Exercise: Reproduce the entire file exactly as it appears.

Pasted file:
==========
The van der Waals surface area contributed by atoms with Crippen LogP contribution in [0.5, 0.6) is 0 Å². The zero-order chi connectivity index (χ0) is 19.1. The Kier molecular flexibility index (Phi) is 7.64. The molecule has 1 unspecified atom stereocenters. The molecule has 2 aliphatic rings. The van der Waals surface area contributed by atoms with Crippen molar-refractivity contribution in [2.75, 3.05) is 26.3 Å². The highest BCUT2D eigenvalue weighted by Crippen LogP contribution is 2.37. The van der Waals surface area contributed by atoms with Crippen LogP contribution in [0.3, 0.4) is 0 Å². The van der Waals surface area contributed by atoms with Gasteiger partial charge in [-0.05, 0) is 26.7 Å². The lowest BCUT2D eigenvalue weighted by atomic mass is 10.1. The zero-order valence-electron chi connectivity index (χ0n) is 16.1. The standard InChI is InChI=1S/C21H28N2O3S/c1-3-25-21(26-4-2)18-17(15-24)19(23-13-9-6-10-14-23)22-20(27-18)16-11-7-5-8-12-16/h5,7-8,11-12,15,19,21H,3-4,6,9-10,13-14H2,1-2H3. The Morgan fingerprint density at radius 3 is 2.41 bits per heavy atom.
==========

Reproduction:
The van der Waals surface area contributed by atoms with Crippen LogP contribution in [0.5, 0.6) is 0 Å². The zero-order chi connectivity index (χ0) is 19.1. The Kier molecular flexibility index (Phi) is 7.64. The molecule has 1 unspecified atom stereocenters. The molecule has 2 aliphatic rings. The van der Waals surface area contributed by atoms with Crippen molar-refractivity contribution in [2.75, 3.05) is 26.3 Å². The highest BCUT2D eigenvalue weighted by Crippen LogP contribution is 2.37. The van der Waals surface area contributed by atoms with Crippen LogP contribution in [0.3, 0.4) is 0 Å². The van der Waals surface area contributed by atoms with Gasteiger partial charge in [-0.05, 0) is 26.7 Å². The lowest BCUT2D eigenvalue weighted by atomic mass is 10.1. The zero-order valence-electron chi connectivity index (χ0n) is 16.1. The standard InChI is InChI=1S/C21H28N2O3S/c1-3-25-21(26-4-2)18-17(15-24)19(23-13-9-6-10-14-23)22-20(27-18)16-11-7-5-8-12-16/h5,7-8,11-12,15,19,21H,3-4,6,9-10,13-14H2,1-2H3. The Morgan fingerprint density at radius 3 is 2.41 bits per heavy atom.